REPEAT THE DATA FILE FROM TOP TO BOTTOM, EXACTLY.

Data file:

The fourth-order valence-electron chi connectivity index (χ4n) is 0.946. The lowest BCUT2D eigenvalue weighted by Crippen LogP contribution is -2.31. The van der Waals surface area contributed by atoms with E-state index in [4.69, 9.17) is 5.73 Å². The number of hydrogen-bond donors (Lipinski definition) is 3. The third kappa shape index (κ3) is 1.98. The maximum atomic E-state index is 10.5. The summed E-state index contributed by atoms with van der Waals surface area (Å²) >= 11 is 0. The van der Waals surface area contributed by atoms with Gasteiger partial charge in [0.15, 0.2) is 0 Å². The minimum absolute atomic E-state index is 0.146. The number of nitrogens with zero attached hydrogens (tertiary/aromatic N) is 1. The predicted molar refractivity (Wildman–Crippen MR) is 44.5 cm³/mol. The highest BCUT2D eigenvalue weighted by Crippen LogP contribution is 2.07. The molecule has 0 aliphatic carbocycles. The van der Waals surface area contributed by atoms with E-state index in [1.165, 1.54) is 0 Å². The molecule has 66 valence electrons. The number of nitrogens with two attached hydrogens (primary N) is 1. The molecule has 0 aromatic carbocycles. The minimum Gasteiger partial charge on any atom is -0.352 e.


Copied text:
The fourth-order valence-electron chi connectivity index (χ4n) is 0.946. The lowest BCUT2D eigenvalue weighted by Crippen LogP contribution is -2.31. The van der Waals surface area contributed by atoms with E-state index in [4.69, 9.17) is 5.73 Å². The number of hydrogen-bond donors (Lipinski definition) is 3. The third kappa shape index (κ3) is 1.98. The maximum atomic E-state index is 10.5. The summed E-state index contributed by atoms with van der Waals surface area (Å²) >= 11 is 0. The van der Waals surface area contributed by atoms with Gasteiger partial charge in [0.15, 0.2) is 0 Å². The minimum absolute atomic E-state index is 0.146. The number of nitrogens with zero attached hydrogens (tertiary/aromatic N) is 1. The predicted molar refractivity (Wildman–Crippen MR) is 44.5 cm³/mol. The highest BCUT2D eigenvalue weighted by Crippen LogP contribution is 2.07. The molecule has 0 aliphatic carbocycles. The van der Waals surface area contributed by atoms with E-state index in [1.165, 1.54) is 0 Å². The molecule has 66 valence electrons. The number of nitrogens with two attached hydrogens (primary N) is 1. The molecule has 0 aromatic carbocycles. The minimum Gasteiger partial charge on any atom is -0.352 e.